Despite being downplayed, the statement further admitted to Mauritanian casualties (four wounded, none killed). On the same day, media reports based on sources affiliated with al-Qaeda in Mali contradicted the Mauritanian statement, asserting that al-Qaeda operatives had inflicted heavy losses on the Mauritanian army and destroyed twelve assault vehicles. Mali's official statement came later that day. It said Mali's role in the attack had been limited to securing the forest's southern zone to prevent al-Qaeda militants from passing through it. The third set of reports consisted of a series of leaks to the international media. These confirmed that the attack had been coordinated with the United States, which had also provided logistical support. Talk of French intelligence support emerged later.
On the evening of Tuesday, 5 July, Mauritanian state television announced that the army had been attacked by what were described as 'terrorist groups' in the Mauritanian city of Bassikounou on the Malian border. This began a new wave of dramatic confrontations.
The Wagadou Forest incident did not, however, come as a surprise to either Mauritanians or other people in the region, not only because this was the third attack on Malian territory against groups belonging to al-Qaeda in the Islamic Maghreb, but because there had been increased reports over the weeks preceding the attack of armed groups affiliated to the organisation redeploying in southern Mali - specifically in Wagadou Forest. Indeed, it had been repeatedly underscored that the Malian and Mauritanian armies were working in 'coordination' to carry out joint attacks on Wagadou Forest. On 22 June it was reported that the two armies were launching simultaneous attacks on the forest.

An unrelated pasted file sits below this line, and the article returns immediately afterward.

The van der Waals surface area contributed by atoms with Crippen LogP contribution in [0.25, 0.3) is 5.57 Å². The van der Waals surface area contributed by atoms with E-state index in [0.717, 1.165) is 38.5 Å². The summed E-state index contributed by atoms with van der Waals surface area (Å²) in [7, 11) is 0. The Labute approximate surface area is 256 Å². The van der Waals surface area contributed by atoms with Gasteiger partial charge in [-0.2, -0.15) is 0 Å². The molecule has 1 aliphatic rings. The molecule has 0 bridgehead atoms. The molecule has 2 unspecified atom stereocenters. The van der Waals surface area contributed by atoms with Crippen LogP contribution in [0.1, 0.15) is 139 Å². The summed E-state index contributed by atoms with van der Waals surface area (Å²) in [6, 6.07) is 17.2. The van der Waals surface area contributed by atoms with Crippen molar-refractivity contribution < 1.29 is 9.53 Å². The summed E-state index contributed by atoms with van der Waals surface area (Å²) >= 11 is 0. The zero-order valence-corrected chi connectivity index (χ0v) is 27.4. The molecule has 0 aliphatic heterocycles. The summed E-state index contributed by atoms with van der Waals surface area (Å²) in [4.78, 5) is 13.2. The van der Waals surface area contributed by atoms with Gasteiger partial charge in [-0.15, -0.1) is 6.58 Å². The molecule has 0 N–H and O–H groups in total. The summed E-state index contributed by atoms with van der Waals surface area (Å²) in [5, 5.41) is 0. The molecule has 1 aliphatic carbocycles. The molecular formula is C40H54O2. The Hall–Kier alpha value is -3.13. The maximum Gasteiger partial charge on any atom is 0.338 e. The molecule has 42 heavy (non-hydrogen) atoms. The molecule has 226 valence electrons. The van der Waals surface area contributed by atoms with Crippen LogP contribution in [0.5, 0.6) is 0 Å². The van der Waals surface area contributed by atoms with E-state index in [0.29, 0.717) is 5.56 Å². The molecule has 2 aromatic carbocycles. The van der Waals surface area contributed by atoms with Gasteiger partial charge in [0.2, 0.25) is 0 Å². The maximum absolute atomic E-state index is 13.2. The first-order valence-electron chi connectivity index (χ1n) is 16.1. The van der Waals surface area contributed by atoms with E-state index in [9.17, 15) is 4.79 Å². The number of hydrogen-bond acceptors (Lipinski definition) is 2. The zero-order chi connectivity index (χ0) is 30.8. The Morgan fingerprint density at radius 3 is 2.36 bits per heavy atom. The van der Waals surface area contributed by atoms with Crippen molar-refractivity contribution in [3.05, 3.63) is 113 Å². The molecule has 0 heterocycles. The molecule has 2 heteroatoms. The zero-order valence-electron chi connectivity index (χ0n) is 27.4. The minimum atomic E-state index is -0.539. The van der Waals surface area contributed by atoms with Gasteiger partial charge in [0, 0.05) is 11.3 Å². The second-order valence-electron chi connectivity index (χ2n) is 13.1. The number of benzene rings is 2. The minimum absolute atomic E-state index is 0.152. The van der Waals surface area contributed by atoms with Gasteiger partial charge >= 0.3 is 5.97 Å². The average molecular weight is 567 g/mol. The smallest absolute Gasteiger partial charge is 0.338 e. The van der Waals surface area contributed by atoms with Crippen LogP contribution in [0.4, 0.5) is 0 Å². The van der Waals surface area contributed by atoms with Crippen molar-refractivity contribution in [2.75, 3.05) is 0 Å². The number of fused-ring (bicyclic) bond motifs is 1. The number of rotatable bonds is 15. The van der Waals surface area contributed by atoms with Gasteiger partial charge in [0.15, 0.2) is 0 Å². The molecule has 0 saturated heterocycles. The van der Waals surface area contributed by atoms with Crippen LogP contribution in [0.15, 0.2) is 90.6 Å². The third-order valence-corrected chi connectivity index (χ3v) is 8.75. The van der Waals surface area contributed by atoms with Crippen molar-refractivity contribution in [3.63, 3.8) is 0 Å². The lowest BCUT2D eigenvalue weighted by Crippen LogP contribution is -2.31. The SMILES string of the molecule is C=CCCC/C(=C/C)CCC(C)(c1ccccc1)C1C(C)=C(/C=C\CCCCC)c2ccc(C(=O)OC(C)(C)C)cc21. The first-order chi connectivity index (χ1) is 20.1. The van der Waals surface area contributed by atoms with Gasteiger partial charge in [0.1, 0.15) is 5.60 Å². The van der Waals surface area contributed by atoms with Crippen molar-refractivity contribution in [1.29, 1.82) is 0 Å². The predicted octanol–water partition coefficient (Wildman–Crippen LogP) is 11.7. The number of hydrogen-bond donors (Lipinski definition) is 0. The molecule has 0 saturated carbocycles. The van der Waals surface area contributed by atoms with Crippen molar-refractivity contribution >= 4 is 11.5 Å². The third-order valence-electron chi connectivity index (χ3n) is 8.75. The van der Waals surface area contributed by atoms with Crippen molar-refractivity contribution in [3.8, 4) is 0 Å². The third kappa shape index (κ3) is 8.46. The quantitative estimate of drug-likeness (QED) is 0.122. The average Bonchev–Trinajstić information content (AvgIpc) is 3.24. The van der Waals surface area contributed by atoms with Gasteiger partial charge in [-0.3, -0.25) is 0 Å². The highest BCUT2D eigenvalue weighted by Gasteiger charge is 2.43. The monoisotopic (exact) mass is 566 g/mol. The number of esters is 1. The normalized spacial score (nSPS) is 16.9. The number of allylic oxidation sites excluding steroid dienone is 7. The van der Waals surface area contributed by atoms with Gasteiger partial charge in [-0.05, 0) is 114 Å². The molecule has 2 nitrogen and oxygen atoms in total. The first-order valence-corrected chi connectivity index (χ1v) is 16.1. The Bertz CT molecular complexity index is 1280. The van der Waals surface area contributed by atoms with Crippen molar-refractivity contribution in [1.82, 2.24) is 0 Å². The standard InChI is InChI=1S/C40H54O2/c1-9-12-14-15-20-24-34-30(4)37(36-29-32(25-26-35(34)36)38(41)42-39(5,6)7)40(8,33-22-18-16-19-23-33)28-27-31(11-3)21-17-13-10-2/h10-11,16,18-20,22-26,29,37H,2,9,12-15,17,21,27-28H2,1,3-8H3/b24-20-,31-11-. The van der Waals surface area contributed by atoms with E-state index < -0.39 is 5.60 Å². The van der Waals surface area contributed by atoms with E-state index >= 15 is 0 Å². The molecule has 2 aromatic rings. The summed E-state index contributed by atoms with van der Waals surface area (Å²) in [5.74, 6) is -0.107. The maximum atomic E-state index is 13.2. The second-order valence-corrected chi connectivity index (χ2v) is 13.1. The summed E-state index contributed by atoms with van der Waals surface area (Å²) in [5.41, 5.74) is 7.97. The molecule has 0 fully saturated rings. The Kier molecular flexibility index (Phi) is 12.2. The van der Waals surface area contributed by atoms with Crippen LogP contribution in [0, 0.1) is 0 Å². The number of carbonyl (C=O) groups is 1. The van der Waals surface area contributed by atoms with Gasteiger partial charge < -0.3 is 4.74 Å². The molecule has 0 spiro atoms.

In light of this, the following questions need to be posed:
What are the Mauritanian authorities' goals for the attacks on the Wagadou region?
How can the extraterritorial attacks against al-Qaeda be read and understood militarily and politically?
It should, firstly, be noted that there are four countries where AQIM operates from: Mauritania, Mali, Niger and Algeria. If we look for their commonalities, we find - among other factors - that they are, geographically, some of the largest countries in Africa. Their territory generally extends over large expanses of the great Sahara Desert, covering more than four million square kilometres of one of the most arid, rugged and least populous deserts in the world. The desert both separates and connects the Maghreb (north-west Arab-Africa) and non-Arabic-speaking Muslim Africa. Apart from Algeria, the other three countries are among the poorest in the world, with fragile state institutions, and facing enormous challenges in maintaining control over their chronically under-developed territories.
Algeria, AQIM's birthplace, has adopted a particular stance towards this militant group. However it is noteworthy that, for at least the past five years, Mauritania has been the only country that is engaged in an open confrontation with the al-Qaeda affiliate. It is also the only one of these countries that carries out incursions beyond its borders.